Hall, Meredith, Hamilton and the appellant used to drive around scouting for places to break and enter. Hall knew of Billy, although he was not personally acquainted with him. Hall had a criminal history in Queensland and in New South Wales. He had served terms of imprisonment in both States. He had gone with Hamilton and Meredith to New Zealand to pursue a career in breaking and entering. He was jailed there for three months. He then went to New South Wales where he was jailed for malicious wounding with intent to do grievous bodily harm for which he received a sentence of 10 and a half years.
In the early part of 1973, the appellant told Hall, Meredith and Hamilton that O’Dempsey had commissioned him to burn down the Torino Nightclub in the Valley. He said it was an “insurance job”. Hall’s evidence was:
“We arrived. We broke in through the back entrance, went inside, checked no-one was there. We took petrol with us, several plastic large containers, poured the petrol around everywhere, ran a petrol trail out the back door, and checked that there was no-one outside, out the front, set fire to the trail and away we went except …
That was me, Shorty, Tommy and Keithy.
… I’m afraid we didn’t realise that petrol evaporated into fumes like that, and it exploded instead of just burning.
… It blew the front of the building out as we crossed the road.”
The appellant’s nickname is “Shorty”.
A short time later, on 8 March 1973, arsonists set fire to the Whiskey Au Go Go Nightclub. Fifteen people died in the fire. Very quickly, two men, John Stuart and James Finch, were arrested and charged with arson and murder. They were both convicted in late 1973.
In his evidence, Hall said that he and his co-conspirators were afraid that, if they were suspected of committing the Torino arson, they might also be blamed for the Whiskey Au Go Go fire and the 15 murders. He said:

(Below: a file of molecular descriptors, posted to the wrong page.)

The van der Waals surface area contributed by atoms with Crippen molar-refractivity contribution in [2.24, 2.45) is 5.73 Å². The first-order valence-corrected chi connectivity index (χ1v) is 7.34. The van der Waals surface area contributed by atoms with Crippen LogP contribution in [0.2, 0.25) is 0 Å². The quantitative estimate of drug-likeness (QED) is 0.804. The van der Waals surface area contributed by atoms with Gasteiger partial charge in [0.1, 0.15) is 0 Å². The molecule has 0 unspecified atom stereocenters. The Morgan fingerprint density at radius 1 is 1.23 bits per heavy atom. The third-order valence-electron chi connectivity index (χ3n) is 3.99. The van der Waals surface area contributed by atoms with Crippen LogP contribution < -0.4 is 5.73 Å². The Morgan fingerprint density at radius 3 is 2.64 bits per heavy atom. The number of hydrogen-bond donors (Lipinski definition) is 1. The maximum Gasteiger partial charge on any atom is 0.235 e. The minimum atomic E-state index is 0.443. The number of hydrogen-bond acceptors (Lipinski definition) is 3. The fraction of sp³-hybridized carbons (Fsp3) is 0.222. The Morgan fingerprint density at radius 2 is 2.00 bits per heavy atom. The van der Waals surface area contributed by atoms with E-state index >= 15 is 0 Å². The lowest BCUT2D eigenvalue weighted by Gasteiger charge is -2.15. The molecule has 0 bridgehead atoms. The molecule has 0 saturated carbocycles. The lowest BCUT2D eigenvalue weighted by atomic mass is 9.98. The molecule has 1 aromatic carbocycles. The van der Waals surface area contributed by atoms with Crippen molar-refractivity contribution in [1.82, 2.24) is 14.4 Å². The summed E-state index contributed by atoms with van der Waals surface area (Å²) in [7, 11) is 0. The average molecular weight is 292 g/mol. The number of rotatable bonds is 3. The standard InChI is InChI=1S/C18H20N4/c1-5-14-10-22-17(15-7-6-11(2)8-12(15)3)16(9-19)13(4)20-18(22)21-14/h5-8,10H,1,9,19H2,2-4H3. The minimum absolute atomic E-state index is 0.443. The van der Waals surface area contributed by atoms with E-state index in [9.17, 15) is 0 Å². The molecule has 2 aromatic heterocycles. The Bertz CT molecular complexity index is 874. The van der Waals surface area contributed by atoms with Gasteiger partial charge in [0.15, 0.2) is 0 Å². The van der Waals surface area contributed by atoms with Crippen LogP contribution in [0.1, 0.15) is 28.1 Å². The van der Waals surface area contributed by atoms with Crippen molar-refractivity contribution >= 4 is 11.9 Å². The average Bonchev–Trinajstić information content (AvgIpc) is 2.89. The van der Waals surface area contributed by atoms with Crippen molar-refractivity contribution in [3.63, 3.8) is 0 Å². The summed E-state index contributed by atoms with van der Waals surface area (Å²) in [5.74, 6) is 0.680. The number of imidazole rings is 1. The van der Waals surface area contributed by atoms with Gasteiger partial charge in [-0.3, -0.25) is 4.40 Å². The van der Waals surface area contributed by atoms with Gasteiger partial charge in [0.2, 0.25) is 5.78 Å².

“We all had the same thought that if they contributed [sic] the Torino to us, they might try and link us with the other one.”
Stuart had been an acquaintance of Billy’s. According to Ellen Ashford, who had worked with Mrs McCulkin at the Milky Way Bar in Adelaide Street, he had stayed with the family in the McCulkin home and, from time to time, he would call in at the Milky Way Bar to talk to Mrs McCulkin.
On the day after the Whiskey Au Go Go fire, Mrs McCulkin purchased a newspaper at her local shop. Cheryl Keane’s mother ran the shop at that time. She told Cheryl Keane that, upon seeing the front page headline about the Whiskey Au Go Go fire, Mrs McCulkin looked shocked and said, “Oh my God, they’ve done it.”
In the week after the Whiskey Au Go Go fire, but in the days before Stuart and Finch were arrested, Mrs McCulkin left the family home and went to stay with Mrs Ashford. After Stuart was arrested she received a phone call from Billy and returned home.
Before she disappeared, Mrs McCulkin confided to Nisbet that if the police had asked her husband Billy the right questions, then they may get additional information about the Whiskey Au Go Go and Torino fire bombings. Billy had indeed been questioned by police in relation to those matters. Ms Estelle Long, with whom he was then living, gave evidence to that effect at the trial. Mrs McCulkin had also told Nisbet that Stuart and Finch had been fitted up with the charges and that more people were involved. She had added that she could get Billy five years if she wanted to talk. Nisbet had informed police about her statements in 1974.
These representations made by Mrs McCulkin to Nisbet explained something that the appellant said to his brother Paul some years later. An inquest into the deaths of the McCulkins was held in 1980. As a consequence of that inquest, an arrest warrant was issued for the appellant. His brother, Paul, became aware that police were looking for the appellant. Paul rang his mother. The appellant happened to be at her house and they spoke. It will be necessary to refer to other aspects of this conversation later. Paul said:
“…he said Vince O’Dempsey did it, and he said she had – Barbara McCulkin had information on O’Dempsey that he felt could have got him 20 years, and this is how he dealt with it. And I said, well …
… he said she was blackmailing him.”
This, then, was the situation in which Mrs McCulkin and her daughters were living in January 1974.